BMB Associate Professor Receives Walder Foundation Gift
One of Foundation’s Science Innovation gifts will support Bailey Lab cryo-EM work to understand CRISPR
The Walder Foundation has selected Biochemistry and Molecular Biology Associate Professor Scott Bailey’s laboratory as one of its recipients in the area of Science Innovation. The Bailey lab investigates CRISPR systems, and the Walder Foundation’s gift will provide $1 million over five years to support the use of cryo-electron microscopy to determine the structures of molecules involved in those systems.
Bacteria use CRISPR, or Clustered Regularly Interspaced Short Palindromic Repeats, as an immune system to defend against infection, by identifying and destroying foreign DNA from viruses. CRISPR is often in the news for its use in gene editing, but Bailey’s research focuses on understanding how the system works – which can provide insights into protein-DNA interactions and provide the knowledge to further develop CRISPR tools.
The Walder Foundation gift will support capacity building in Bailey’s lab and is intended to fill gaps for innovation in ways that don’t fit other sources of funding, like federal research grants.
“The Foundation provides the fuel for individuals and organizations to take risks that otherwise could not take place --to create and innovate solutions to today's challenges,” said Elizabeth Walder, President and Executive Director of the Walder Foundation.
Elizabeth Walder is a Johns Hopkins University alumna - she received her bachelor’s degree from the Humanities Department in 1982, having studied Modern Greek Politics. She then went to law school and has focused on immigration law. But molecular biology isn’t new to her – her husband, Walder Foundation Co-Founder Joseph Walder, started Integrated DNA Technologies in 1987. As IDT’s Chief Sustainability Officer, Elizabeth Walder launched corporate sustainability programs starting in 2013 until the company was sold in 2018.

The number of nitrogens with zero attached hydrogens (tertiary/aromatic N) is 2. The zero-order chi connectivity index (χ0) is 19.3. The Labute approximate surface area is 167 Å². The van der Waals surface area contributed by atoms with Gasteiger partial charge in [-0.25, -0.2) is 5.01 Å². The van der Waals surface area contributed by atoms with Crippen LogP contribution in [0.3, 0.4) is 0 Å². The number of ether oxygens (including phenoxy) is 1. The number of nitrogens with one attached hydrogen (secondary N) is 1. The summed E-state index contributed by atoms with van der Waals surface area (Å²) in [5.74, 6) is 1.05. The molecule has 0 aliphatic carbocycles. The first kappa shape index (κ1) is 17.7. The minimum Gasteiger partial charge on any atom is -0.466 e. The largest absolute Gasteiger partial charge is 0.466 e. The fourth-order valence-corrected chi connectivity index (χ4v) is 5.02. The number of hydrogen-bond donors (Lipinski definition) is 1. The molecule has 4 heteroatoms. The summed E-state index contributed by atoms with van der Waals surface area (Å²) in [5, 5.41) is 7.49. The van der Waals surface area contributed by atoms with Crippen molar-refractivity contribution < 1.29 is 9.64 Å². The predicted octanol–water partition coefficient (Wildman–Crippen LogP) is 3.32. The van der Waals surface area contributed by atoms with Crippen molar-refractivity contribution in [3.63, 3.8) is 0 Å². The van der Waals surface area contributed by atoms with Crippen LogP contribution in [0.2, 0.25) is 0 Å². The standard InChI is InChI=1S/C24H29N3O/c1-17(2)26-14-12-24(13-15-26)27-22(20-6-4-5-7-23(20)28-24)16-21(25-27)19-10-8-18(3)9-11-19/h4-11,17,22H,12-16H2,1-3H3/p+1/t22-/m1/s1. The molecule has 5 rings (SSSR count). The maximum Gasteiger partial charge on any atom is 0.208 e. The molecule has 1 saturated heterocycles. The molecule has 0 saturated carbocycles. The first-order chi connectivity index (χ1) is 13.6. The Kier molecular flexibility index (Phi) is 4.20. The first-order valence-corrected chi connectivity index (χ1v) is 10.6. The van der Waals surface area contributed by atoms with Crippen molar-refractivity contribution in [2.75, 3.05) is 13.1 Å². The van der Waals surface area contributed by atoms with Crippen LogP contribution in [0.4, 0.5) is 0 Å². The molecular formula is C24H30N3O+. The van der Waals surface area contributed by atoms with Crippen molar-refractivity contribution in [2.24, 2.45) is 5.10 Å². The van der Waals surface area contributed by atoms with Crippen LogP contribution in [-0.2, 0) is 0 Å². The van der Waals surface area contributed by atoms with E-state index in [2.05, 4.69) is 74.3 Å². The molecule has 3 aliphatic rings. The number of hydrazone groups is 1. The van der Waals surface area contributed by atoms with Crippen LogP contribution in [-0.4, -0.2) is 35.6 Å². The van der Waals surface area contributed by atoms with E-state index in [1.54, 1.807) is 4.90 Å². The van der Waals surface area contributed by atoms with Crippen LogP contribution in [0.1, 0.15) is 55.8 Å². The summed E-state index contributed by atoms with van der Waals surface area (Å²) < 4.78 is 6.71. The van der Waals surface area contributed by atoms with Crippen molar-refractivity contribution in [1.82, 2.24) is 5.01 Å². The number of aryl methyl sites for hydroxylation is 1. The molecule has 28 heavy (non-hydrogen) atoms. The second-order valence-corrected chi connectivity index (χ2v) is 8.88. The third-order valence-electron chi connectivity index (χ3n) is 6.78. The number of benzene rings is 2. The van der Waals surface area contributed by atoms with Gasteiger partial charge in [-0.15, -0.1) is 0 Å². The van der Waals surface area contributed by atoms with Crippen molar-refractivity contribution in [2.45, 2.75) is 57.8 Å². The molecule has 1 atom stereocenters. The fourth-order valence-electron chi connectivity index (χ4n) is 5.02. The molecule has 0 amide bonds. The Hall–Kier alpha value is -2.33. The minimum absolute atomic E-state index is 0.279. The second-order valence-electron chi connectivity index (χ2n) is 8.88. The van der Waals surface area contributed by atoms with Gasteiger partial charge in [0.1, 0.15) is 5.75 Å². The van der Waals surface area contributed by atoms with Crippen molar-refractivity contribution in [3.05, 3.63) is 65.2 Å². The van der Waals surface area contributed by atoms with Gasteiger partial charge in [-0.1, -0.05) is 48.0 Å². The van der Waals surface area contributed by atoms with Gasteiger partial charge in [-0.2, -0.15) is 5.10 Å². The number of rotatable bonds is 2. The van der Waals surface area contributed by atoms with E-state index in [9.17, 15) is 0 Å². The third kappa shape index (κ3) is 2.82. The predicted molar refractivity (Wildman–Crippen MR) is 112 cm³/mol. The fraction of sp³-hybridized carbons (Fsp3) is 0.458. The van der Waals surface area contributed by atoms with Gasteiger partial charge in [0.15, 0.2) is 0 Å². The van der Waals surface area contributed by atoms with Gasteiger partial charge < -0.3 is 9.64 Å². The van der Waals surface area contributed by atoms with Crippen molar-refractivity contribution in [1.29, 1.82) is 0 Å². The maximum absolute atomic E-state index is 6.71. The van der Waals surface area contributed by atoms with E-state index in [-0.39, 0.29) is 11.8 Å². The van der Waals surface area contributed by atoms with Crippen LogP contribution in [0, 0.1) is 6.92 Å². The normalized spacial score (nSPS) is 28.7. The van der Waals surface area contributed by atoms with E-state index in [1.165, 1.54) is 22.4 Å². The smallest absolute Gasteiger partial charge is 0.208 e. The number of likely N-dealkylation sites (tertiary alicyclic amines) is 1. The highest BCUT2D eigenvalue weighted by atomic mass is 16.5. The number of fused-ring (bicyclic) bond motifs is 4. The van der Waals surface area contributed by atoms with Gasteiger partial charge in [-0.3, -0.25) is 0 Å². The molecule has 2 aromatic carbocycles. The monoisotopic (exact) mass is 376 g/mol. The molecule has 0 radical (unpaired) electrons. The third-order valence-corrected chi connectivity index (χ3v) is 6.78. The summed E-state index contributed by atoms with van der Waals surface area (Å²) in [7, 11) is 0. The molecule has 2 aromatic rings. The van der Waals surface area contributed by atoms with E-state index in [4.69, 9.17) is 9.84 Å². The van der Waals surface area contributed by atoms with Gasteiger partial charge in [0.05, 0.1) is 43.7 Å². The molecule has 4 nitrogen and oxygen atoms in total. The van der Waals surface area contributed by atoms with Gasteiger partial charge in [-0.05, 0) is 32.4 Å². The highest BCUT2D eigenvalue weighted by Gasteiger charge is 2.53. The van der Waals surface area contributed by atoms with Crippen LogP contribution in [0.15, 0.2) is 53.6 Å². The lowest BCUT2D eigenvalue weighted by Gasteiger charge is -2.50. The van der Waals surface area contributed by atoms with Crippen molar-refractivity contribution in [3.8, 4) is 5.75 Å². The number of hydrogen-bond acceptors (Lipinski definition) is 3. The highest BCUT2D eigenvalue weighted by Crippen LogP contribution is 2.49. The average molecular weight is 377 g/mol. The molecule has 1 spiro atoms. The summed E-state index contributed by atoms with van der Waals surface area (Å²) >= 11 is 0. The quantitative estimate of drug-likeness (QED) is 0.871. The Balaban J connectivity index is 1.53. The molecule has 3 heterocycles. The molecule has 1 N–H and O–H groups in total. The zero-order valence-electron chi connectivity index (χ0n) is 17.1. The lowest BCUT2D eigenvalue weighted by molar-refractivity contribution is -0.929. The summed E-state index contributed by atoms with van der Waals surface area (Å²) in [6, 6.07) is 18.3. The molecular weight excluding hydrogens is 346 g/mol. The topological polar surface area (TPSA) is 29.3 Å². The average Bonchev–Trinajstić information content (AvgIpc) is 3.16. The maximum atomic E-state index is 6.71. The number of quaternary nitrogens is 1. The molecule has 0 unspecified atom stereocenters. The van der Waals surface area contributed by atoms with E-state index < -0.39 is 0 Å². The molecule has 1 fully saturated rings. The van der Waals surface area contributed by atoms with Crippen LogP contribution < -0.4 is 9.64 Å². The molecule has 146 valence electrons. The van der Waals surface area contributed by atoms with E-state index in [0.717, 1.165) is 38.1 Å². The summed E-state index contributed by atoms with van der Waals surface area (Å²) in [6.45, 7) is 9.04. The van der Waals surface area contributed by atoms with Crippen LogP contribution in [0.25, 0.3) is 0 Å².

When she began exploring funding options for the Foundation, she reached out to Johns Hopkins because of its history of excellence in medical and science research, and learned about the Bailey lab’s work.
“While at IDT we became aware of the extraordinary promise of CRISPR technology. Impressed by Scott's work at the forefront of CRISPR structural research, funding him is a great investment in the basic research necessary to keep the field moving forward,” said Walder.
Bailey’s work focuses on understanding how CRISPR components identify and destroy target DNA on a structural and mechanistic level. The structures of molecules like proteins and DNA can be determined using a variety of techniques, generating 3D models that can be spun around on a computer screen. Looking at these structures can provide researchers with clues about how the molecules interact during different steps in the CRISPR process. From there, researchers can use other methods test how exactly those interactions occur.
In the past, Bailey’s lab used a technique called x-ray crystallography to determine the structure of CRISPR molecules, but the Walder Foundation gift will allow the lab to expand into another technique that has rapidly advanced in recent years – cryo-electron microscopy. The Johns Hopkins School of Medicine’s Beckman Center for Cryo-EM has recently acquired cutting edge equipment, which the Bailey lab will be able to use with the support of the Walder Foundation gift.
“This generous gift allows us to move in a new direction, using cryo-EM, to study the atomic details of the CRISPR system. This is something that wouldn’t have been possible by conventional funding mechanisms,” said Bailey.
In x-ray crystallography, molecules are purified and treated so that they form crystals – a compact, repeating organization. They are then hit by x-rays that bounce off the structures, creating patterns that are analyzed to “solve” the structure. In cryo-EM, purified molecules are suspended and frozen in a thin film of ice. Instead of x-rays, a stream of electrons is aimed at the sample. The electrons pass through but are deflected by the molecules, resulting in a two-dimensional image, kind of like a shadow puppet show. Cryo-EM has some key advantages over x-ray crystallography. It is useful for larger structures, like the CRISPR complexes made up of multiple proteins. It also does not require special preparation to crystalize the molecules, a key step in x-ray crystallography that doesn’t work in all situations.
While x-ray crystallography will remain an important technique, the addition of the cryo-EM work funded by the Walder Foundation gift will give the Bailey lab a new view of the structure and mechanisms of CRISPR systems.